In this issue:
Have you ever tasted a superb strawberry just off a family farm? Or a micro brew beer from a small brewery or a chocolate from superior chocolatier? If you have, you can remember the mouth feel, the explosion of taste in your mouth, the way it felt sliding down your throat. Yum. You experienced an artisanal food experience.
We can experience artisanal change, just as we experience these wonderful artisanal food experiences. We have to be just as careful about how we create the change in our organizations. Here are three tips that might help you become an agent of artisanal change.
Tip #1: Don't name the change.
When you name the change, people assume it's a management fad, and they can ignore it. Or, they think it's part of a Big Honking Binder, and they will have to live with a System. Or, they think it's a Structure or a Framework that they cannot adapt to their needs. They will think bad thoughts about this change.
Instead, explain the results you want from the change. For example, if you are considering transitioning to agile, say why you want to transition. Maybe you want more flexibility in changing requirements throughout the project. Maybe you want to see demos throughout the project. Maybe you want to see if you can end projects early, once you have enough business value. Whatever your business needs are, explain those.
Tip #2: Implement the change most likely to succeed first.
Especially if you haven't changed anything in a while, people are unaccustomed to change at work. You have to help people learn how to adapt. If you start with lots of change, people are going to see this as a ginormous change and be all confused. Instead, start with something likely to succeed or likely to make people happy.
If you are transitioning to agile, you might start with timeboxes first, without an agile transition. Or, you might start with project boards, just to see where you are. Even better, you might ask for a volunteer project as a pilot project to try agile and see what happens. Agile is a system, so trying it partway doesn't make sense. But trying it for one project does make sense, as a small change.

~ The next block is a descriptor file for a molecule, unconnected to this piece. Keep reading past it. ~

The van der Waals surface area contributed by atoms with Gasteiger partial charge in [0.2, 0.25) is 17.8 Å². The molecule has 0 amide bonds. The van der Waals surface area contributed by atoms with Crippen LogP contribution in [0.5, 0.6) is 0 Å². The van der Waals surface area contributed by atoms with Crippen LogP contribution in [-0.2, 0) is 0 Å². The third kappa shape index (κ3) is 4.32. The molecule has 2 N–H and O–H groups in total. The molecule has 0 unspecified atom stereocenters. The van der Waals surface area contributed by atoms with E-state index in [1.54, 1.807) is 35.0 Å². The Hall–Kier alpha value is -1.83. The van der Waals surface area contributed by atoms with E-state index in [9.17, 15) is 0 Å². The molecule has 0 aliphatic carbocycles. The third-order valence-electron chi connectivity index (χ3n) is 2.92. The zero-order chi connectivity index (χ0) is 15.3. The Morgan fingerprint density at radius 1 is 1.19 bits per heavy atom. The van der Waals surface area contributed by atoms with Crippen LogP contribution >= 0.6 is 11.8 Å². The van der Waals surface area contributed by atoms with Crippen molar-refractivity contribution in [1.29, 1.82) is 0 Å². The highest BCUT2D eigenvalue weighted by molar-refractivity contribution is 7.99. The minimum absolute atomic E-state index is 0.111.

Tip #3: Become a change attractor by saying “Let's experiment” or something similar.
Even when people flex their change muscles, some change is still scary. Don't keep throwing change after change after change at people. Offer changes as experiments when people can manage another experiment. If the people say, “Not yet,” you know that you've introduced another potential change too early, and it's time to wait a while.
In the meantime, you can implement that change yourself. If you are considering continuous integration, you can continuously integrate your code. Or, if you want to do test-driven development, you do that. Or automated test driven development, you do that. Once you see the results of your work, you can report on your experiment.
If you are a manager-type, you can say, “I want to experiment with managing the project portfolio. I'm doing this to stop the multitasking and moving people around like chess pieces. If I do it right, you shouldn't notice anything except that your work gets easier.”
Artisanal change is a challenge. And, it's effective. If you try these tips, let me know what happens.
A Change Artist is someone whose presence improves everyone’s chance of making a positive change. Would you like to improve your change artistry skills? You have an opportunity to join Esther Derby, Don Gray, Jerry Weinberg, and me at Change Artistry 2013, September 23-27, 2013 in Albuquerque, NM.
Please join us.
I'll be at Agile Development/Better Software the week of June 2, 2013 in Las Vegas.
I'll be at Überconf, July 16 – 19, 2013, in Westminster, CO.
Are you new to the Pragmatic Manager newsletter? See previous issues here.
See my articles page for my articles. If you see one that interests you and you would like me to speak about it, let me know.
copyright 2013 Johanna Rothman
copyright 2013 Johanna Rothman